An applicant who has proven their worth as a hunter may seek the blessing of Chill-of-Death and Unflinching-Gaze. They must find a simbon, a Master Hunter, who is willing to sponsor them in the ranks of the donso, and then they must hunt and defeat an animal or beast that plagues a community. This hunt is a spiritual trial for the applicant, that will test not only their skills as a hunter, but their connection to the wilderness and their willingness to serve Chill-of-Death and Unflinching-Gaze.

        Once they have returned victorious, the simbon will ask them three questions:

        "Will you learn to obey Chill-of-Death and Unflinching-Gaze before your own father and mother?"
        "Will you learn that honor is never slavery, and give your honor and your submission to the simbon?"
        "Will you learn that kola nuts are good, tobacco is good, honey is sweet - and give them over to your master?"

        Once they have agreed, they are of the donso. The new initiates must obey the code of their brotherhood and annually fulfill its requirements, or be the sworn enemy of all other donso.


        Donso wear skin-tight leggings and bear cowrie shells upon their cloak or blouse as the marks of a hunter. Simbons of great prowess likely carry a pouch of goatskin, the sassa, filled with sand and cowries for use in divination. They favor the spear, the bow, and the rifle. Simbons are likely to bear a hunter's whistle, to signal with others of the band.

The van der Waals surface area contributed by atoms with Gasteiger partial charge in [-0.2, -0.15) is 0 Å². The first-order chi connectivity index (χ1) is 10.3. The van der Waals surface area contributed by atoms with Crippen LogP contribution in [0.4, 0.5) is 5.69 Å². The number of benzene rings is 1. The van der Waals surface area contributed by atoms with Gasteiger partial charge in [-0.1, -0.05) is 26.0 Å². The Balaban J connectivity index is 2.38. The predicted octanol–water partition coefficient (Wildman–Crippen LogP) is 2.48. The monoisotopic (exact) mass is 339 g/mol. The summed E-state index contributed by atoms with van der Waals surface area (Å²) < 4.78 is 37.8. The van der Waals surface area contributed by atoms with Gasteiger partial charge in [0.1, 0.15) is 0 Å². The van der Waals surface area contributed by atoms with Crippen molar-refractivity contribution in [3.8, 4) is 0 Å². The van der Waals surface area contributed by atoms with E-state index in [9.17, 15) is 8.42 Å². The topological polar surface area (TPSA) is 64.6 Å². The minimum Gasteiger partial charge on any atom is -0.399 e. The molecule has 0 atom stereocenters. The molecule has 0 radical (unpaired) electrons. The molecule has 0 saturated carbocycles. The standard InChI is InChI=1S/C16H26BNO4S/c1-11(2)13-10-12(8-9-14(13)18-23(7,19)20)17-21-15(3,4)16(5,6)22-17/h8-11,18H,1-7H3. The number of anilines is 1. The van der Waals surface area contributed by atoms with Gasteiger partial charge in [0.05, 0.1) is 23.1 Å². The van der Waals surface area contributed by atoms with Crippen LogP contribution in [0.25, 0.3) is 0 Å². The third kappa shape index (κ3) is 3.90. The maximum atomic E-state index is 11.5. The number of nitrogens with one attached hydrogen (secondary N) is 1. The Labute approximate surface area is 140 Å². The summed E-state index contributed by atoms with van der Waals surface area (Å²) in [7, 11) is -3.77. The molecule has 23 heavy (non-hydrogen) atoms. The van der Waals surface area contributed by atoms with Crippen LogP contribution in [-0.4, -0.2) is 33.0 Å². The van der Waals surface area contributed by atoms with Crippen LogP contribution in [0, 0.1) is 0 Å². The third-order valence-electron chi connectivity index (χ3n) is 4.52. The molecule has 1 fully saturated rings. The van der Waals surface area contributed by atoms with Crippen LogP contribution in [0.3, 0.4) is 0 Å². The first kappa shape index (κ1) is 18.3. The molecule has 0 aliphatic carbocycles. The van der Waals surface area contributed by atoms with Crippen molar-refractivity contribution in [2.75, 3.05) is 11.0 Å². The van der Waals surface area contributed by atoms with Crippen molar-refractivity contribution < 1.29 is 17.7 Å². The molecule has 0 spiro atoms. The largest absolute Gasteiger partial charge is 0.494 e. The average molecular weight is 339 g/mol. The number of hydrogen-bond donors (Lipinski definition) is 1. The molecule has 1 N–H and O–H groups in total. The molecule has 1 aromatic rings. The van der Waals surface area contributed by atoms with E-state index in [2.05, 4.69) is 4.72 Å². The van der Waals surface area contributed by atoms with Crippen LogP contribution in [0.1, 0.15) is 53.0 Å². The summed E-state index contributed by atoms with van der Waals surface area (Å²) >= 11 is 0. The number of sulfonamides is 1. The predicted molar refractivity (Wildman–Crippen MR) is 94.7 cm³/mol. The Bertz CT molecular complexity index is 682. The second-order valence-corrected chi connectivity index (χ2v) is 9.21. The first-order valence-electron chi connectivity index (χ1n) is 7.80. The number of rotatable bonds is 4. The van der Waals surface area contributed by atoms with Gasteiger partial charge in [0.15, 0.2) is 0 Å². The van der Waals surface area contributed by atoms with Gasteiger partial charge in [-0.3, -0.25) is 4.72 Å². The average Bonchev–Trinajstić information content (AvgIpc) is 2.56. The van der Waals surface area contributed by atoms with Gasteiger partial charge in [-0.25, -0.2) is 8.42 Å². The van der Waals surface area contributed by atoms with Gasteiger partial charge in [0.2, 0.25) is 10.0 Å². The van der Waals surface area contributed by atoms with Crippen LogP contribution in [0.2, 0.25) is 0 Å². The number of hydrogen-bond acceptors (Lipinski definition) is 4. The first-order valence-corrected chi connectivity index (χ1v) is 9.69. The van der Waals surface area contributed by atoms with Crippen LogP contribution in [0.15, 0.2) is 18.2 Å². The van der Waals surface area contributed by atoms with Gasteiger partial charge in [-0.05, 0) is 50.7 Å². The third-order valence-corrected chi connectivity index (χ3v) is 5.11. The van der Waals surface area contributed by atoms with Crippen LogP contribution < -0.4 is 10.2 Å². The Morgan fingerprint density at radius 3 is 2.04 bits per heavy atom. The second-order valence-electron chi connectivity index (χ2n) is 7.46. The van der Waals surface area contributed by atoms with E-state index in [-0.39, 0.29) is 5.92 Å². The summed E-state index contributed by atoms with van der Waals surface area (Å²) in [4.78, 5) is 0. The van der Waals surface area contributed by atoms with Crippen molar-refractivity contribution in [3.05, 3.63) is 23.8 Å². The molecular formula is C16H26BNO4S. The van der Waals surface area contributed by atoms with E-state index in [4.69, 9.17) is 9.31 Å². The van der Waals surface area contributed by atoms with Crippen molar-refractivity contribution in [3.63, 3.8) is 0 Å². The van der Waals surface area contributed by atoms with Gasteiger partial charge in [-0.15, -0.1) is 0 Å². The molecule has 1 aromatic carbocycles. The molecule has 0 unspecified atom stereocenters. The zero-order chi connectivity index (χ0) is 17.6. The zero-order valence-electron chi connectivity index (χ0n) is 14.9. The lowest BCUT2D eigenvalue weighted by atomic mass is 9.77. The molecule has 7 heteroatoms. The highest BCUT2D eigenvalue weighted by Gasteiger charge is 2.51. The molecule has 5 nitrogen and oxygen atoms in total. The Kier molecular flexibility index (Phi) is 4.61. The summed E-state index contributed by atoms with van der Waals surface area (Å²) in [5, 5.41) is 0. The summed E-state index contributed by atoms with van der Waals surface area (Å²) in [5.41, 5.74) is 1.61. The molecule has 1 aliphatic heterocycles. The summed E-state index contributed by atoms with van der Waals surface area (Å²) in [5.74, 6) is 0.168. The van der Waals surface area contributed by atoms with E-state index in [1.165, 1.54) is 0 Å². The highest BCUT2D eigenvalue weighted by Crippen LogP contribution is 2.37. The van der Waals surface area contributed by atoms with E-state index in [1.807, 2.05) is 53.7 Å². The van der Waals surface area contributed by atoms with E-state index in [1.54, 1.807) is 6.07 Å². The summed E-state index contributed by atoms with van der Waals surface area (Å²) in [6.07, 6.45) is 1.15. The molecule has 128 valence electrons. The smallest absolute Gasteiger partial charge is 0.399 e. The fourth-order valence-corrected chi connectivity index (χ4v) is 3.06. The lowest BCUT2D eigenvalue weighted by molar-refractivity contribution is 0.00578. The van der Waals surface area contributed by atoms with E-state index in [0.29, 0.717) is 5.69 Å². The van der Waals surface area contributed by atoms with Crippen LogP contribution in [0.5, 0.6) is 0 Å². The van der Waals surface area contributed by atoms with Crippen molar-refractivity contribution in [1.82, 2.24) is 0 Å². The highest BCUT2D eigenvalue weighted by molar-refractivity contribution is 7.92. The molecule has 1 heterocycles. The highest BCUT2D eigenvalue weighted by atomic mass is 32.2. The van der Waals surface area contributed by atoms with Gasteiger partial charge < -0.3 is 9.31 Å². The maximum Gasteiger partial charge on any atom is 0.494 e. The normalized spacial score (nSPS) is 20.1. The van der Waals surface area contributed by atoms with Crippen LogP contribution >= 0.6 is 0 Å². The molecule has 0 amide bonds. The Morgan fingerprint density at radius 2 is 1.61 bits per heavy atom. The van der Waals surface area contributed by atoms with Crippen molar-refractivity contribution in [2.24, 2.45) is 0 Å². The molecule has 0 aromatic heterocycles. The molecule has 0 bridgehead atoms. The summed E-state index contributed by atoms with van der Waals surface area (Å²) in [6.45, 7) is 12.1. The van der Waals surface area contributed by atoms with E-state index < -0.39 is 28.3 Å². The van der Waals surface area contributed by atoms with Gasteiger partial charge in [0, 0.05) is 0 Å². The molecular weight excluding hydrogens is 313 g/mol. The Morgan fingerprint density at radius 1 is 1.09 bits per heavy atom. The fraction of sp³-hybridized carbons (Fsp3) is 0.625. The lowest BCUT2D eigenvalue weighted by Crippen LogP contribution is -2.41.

Hunter's shirt. Mali.
        Date unknown. Minneapolis Institute of Art.

        A character seeking to become a donso must have a ranged attack bonus of +5 or greater without any magic assistance - only a combination of their base attack and any Dexterity modifications. They must gain the sponsorship of a simbon who will continue to sponsor and bear responsibility for their candidates.


        After becoming a donso a character continues to level normally, but gains the following benefits in addition to their standard gained abilities at a given level (see below).